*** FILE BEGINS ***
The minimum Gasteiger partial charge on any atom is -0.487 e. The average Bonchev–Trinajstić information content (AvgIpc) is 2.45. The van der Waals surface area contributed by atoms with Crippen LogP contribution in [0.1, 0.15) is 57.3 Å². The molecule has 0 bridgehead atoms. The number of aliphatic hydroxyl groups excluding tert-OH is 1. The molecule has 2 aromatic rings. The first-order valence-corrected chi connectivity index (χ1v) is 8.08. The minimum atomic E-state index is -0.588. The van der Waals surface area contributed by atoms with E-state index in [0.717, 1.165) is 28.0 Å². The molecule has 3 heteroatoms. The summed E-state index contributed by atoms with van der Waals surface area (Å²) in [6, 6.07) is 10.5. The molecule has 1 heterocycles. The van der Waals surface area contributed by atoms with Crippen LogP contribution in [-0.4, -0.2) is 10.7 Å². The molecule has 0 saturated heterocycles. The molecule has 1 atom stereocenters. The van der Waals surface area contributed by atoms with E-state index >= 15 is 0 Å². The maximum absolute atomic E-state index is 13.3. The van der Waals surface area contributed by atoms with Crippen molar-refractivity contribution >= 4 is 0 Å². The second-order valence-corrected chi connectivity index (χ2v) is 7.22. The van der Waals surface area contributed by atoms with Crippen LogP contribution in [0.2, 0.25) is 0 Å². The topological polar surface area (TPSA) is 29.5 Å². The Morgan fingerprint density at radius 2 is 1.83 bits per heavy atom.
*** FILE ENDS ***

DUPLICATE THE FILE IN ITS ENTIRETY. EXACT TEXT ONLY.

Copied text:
The minimum Gasteiger partial charge on any atom is -0.487 e. The average Bonchev–Trinajstić information content (AvgIpc) is 2.45. The van der Waals surface area contributed by atoms with Crippen LogP contribution in [0.1, 0.15) is 57.3 Å². The molecule has 0 bridgehead atoms. The number of aliphatic hydroxyl groups excluding tert-OH is 1. The molecule has 2 aromatic rings. The first-order valence-corrected chi connectivity index (χ1v) is 8.08. The minimum atomic E-state index is -0.588. The van der Waals surface area contributed by atoms with E-state index in [0.717, 1.165) is 28.0 Å². The molecule has 3 heteroatoms. The summed E-state index contributed by atoms with van der Waals surface area (Å²) in [6, 6.07) is 10.5. The molecule has 1 heterocycles. The van der Waals surface area contributed by atoms with Crippen LogP contribution in [-0.4, -0.2) is 10.7 Å². The molecule has 0 saturated heterocycles. The molecule has 1 atom stereocenters. The van der Waals surface area contributed by atoms with E-state index >= 15 is 0 Å². The maximum absolute atomic E-state index is 13.3. The van der Waals surface area contributed by atoms with Crippen molar-refractivity contribution >= 4 is 0 Å². The second-order valence-corrected chi connectivity index (χ2v) is 7.22. The van der Waals surface area contributed by atoms with Crippen LogP contribution in [0.2, 0.25) is 0 Å². The topological polar surface area (TPSA) is 29.5 Å². The Morgan fingerprint density at radius 2 is 1.83 bits per heavy atom.